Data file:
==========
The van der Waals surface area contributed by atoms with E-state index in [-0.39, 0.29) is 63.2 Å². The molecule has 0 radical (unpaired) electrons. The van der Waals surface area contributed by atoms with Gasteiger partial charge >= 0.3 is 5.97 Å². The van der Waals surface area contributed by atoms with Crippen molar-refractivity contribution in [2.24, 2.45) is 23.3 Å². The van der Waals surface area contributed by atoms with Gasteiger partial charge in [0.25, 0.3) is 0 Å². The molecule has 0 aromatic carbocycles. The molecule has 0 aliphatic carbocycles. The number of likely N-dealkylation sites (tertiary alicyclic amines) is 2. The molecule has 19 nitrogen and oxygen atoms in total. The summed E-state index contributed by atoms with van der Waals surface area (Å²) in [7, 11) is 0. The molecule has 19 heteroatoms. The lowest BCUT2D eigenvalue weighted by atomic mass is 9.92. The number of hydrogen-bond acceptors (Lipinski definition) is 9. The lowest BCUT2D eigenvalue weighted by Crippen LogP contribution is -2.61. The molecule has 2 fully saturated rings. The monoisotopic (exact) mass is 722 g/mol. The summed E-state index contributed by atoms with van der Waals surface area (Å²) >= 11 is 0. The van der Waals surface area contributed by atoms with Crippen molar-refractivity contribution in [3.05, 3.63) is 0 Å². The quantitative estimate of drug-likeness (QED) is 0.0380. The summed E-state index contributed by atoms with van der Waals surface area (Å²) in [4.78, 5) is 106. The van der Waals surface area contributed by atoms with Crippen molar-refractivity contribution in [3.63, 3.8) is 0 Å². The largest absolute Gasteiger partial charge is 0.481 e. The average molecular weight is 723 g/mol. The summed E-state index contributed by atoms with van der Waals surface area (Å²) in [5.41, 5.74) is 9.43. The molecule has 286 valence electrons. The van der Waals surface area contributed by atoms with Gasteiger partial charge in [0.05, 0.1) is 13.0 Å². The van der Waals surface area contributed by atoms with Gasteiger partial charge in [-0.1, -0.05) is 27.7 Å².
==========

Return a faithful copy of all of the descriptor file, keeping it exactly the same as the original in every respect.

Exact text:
The van der Waals surface area contributed by atoms with E-state index in [-0.39, 0.29) is 63.2 Å². The molecule has 0 radical (unpaired) electrons. The van der Waals surface area contributed by atoms with Gasteiger partial charge >= 0.3 is 5.97 Å². The van der Waals surface area contributed by atoms with Crippen molar-refractivity contribution in [2.24, 2.45) is 23.3 Å². The van der Waals surface area contributed by atoms with Gasteiger partial charge in [0.25, 0.3) is 0 Å². The molecule has 0 aromatic carbocycles. The molecule has 0 aliphatic carbocycles. The number of likely N-dealkylation sites (tertiary alicyclic amines) is 2. The molecule has 19 nitrogen and oxygen atoms in total. The summed E-state index contributed by atoms with van der Waals surface area (Å²) in [7, 11) is 0. The molecule has 19 heteroatoms. The lowest BCUT2D eigenvalue weighted by atomic mass is 9.92. The number of hydrogen-bond acceptors (Lipinski definition) is 9. The lowest BCUT2D eigenvalue weighted by Crippen LogP contribution is -2.61. The molecule has 2 fully saturated rings. The monoisotopic (exact) mass is 722 g/mol. The summed E-state index contributed by atoms with van der Waals surface area (Å²) >= 11 is 0. The van der Waals surface area contributed by atoms with Crippen molar-refractivity contribution in [3.05, 3.63) is 0 Å². The quantitative estimate of drug-likeness (QED) is 0.0380. The summed E-state index contributed by atoms with van der Waals surface area (Å²) in [4.78, 5) is 106. The van der Waals surface area contributed by atoms with Crippen molar-refractivity contribution in [3.63, 3.8) is 0 Å². The largest absolute Gasteiger partial charge is 0.481 e. The average molecular weight is 723 g/mol. The summed E-state index contributed by atoms with van der Waals surface area (Å²) in [5.41, 5.74) is 9.43. The molecule has 286 valence electrons. The van der Waals surface area contributed by atoms with Gasteiger partial charge in [0.05, 0.1) is 13.0 Å². The van der Waals surface area contributed by atoms with Gasteiger partial charge in [-0.1, -0.05) is 27.7 Å².